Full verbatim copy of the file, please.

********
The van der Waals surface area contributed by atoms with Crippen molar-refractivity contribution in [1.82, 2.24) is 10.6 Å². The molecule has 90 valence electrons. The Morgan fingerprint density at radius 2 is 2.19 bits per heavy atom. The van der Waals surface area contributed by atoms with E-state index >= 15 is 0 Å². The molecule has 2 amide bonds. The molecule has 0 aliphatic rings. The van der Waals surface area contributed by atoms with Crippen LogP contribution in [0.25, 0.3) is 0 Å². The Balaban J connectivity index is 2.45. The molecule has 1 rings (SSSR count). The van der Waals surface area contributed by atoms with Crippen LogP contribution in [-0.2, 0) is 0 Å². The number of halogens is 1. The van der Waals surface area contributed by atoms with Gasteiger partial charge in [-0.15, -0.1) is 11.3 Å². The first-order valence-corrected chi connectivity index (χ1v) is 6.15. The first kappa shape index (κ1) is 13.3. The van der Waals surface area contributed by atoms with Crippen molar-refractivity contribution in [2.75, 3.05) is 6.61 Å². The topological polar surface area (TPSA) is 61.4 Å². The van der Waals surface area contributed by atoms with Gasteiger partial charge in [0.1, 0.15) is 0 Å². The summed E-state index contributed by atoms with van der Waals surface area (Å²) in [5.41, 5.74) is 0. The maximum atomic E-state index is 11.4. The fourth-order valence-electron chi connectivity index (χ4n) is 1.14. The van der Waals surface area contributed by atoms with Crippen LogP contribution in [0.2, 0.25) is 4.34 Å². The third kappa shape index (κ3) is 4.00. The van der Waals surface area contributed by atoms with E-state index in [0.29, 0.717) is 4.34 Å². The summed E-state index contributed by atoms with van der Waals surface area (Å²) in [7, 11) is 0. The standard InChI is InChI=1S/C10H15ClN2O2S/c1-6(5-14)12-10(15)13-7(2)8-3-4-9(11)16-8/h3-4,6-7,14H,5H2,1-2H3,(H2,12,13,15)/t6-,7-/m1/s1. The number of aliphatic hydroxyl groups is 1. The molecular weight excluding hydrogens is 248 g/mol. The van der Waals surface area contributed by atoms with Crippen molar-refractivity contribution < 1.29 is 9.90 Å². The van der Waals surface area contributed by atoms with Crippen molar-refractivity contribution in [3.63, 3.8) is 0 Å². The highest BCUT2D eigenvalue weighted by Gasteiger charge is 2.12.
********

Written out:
The van der Waals surface area contributed by atoms with Crippen molar-refractivity contribution in [1.82, 2.24) is 10.6 Å². The molecule has 90 valence electrons. The Morgan fingerprint density at radius 2 is 2.19 bits per heavy atom. The van der Waals surface area contributed by atoms with E-state index >= 15 is 0 Å². The molecule has 2 amide bonds. The molecule has 0 aliphatic rings. The van der Waals surface area contributed by atoms with Crippen LogP contribution in [0.25, 0.3) is 0 Å². The Balaban J connectivity index is 2.45. The molecule has 1 rings (SSSR count). The van der Waals surface area contributed by atoms with Crippen LogP contribution in [-0.2, 0) is 0 Å². The number of halogens is 1. The van der Waals surface area contributed by atoms with Gasteiger partial charge in [-0.15, -0.1) is 11.3 Å². The first-order valence-corrected chi connectivity index (χ1v) is 6.15. The first kappa shape index (κ1) is 13.3. The van der Waals surface area contributed by atoms with Crippen molar-refractivity contribution in [2.75, 3.05) is 6.61 Å². The topological polar surface area (TPSA) is 61.4 Å². The van der Waals surface area contributed by atoms with Gasteiger partial charge in [0.1, 0.15) is 0 Å². The summed E-state index contributed by atoms with van der Waals surface area (Å²) in [5.41, 5.74) is 0. The maximum atomic E-state index is 11.4. The fourth-order valence-electron chi connectivity index (χ4n) is 1.14. The van der Waals surface area contributed by atoms with Crippen LogP contribution in [0.2, 0.25) is 4.34 Å². The third kappa shape index (κ3) is 4.00. The van der Waals surface area contributed by atoms with E-state index in [0.29, 0.717) is 4.34 Å². The summed E-state index contributed by atoms with van der Waals surface area (Å²) in [7, 11) is 0. The standard InChI is InChI=1S/C10H15ClN2O2S/c1-6(5-14)12-10(15)13-7(2)8-3-4-9(11)16-8/h3-4,6-7,14H,5H2,1-2H3,(H2,12,13,15)/t6-,7-/m1/s1. The number of aliphatic hydroxyl groups is 1. The molecular weight excluding hydrogens is 248 g/mol. The van der Waals surface area contributed by atoms with Crippen molar-refractivity contribution < 1.29 is 9.90 Å². The van der Waals surface area contributed by atoms with Crippen molar-refractivity contribution in [3.63, 3.8) is 0 Å². The highest BCUT2D eigenvalue weighted by Gasteiger charge is 2.12.